By Nicole Veenstra
For years, this has been a PC place — but things have changed. At Rider, the growing presence of Macbook laptops and iMacs in classrooms is sparking further debate over whether the university is becoming a Mac campus.
According to Rhon Fitzwater, a Rider technology support specialist, the number of people using Macs continues to rise.
“I would guess the student-owned percentage of Mac to PC is at least 50-50 right now and growing each year in favor of Mac,” he said.
Although there are no official statistics about which computer is used more often, Carol Kondrach, associate vice president for information technologies, says she is “observing more students using Macs.”
However, the trend is less clear in computers purchased by Rider.
“Approximately 20 percent of university-owned computers in computer labs, offices and classrooms are Macs,” Kondrach said. “Approximately 80 percent of university-owned computers are PCs.”
While the university does not keep records on student computers, Kondrach adds that she is “observing more students using Macs.”
But after surveying 162 randomly selected Rider students on both the Lawrenceville and Westminster campuses, it was found that PC computers are preferred by 57 percent of the student population.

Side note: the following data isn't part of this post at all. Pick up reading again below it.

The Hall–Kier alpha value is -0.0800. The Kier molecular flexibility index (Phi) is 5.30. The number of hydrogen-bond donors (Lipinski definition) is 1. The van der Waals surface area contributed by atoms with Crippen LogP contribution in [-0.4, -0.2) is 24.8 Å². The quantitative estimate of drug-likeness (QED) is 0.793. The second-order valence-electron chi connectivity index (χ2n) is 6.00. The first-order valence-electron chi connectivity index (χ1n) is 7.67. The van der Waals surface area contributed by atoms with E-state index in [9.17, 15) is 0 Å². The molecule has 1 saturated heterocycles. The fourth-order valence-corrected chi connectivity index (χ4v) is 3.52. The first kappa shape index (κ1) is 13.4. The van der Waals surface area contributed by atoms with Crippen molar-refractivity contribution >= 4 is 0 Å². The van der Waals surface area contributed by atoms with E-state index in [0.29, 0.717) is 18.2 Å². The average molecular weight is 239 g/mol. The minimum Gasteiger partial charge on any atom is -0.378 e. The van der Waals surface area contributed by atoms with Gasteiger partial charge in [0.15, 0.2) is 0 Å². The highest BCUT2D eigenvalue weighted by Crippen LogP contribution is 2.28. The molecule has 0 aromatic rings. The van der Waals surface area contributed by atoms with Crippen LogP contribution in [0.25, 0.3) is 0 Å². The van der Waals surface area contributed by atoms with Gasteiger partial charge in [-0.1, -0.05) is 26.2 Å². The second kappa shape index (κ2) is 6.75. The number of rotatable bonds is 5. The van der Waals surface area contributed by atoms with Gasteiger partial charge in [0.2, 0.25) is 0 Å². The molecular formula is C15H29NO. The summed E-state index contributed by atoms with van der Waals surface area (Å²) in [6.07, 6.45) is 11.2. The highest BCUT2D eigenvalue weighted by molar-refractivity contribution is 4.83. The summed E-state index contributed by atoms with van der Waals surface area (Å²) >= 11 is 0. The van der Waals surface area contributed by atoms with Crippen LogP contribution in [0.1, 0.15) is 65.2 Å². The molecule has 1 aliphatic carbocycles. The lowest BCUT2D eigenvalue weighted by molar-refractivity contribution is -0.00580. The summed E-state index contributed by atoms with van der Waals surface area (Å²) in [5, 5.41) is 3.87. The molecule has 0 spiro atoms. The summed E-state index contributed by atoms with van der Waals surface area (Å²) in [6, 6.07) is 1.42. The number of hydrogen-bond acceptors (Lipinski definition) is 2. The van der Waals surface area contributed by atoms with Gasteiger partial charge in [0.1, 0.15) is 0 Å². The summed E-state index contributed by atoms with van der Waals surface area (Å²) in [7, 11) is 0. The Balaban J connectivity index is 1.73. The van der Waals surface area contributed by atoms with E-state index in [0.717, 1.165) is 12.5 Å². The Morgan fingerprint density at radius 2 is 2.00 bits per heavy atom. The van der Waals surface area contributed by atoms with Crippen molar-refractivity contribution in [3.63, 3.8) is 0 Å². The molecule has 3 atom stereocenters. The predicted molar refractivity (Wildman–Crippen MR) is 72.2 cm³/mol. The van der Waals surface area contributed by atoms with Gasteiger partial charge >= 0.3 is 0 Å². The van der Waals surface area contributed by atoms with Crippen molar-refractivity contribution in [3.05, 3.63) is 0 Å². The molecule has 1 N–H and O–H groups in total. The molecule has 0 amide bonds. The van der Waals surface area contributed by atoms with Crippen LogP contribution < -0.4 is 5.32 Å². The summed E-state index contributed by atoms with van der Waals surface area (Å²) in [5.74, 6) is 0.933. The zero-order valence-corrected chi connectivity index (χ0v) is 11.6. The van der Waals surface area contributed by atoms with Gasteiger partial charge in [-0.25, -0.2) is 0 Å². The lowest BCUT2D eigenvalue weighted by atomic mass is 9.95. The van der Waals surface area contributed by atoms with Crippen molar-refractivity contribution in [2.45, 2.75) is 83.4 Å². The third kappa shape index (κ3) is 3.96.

However, when asked whether they feel that Rider will become a Mac campus in the future, 75 percent of the students surveyed answered yes, showing that Mac laptops are beginning to gather a following as the years go on.
Currently, there are more PCs on campus than Macs. However, two PC labs on campus, one in Sweigart and one in Fine Arts, were both recently refurbished with Apple iMacs.
While some students prefer the sleek look and graphics of a Mac, others are more attracted to other brands. A person needs to weigh the speed and memory space of the computer along with the price and size.
“I got my Mac as a present,” said freshman Sam Cahill. “At first, I was concerned about whether it would be worth the price, but it’s worked out well so far.”
Another freshman feels that the price of a Mac alone isn’t worth the purchase.
“Macs are better quality, I think, but I have a less expensive laptop that works fine for me,” said Katie Green. “Maybe if I had an extra thousand dollars lying around, I would buy a Mac.”
At the end of the day, the price of a PC is more reasonable than a Mac, but Macs have other benefits that make up for their expense.
“The biggest advantage with [Mac] computers now is that you can run both Windows and Mac OS X on the same computer,” Fitzwater said. “This gives faculty, staff and students the option to choose what they will use based on their needs.”
For the results of the poll, see p. 8.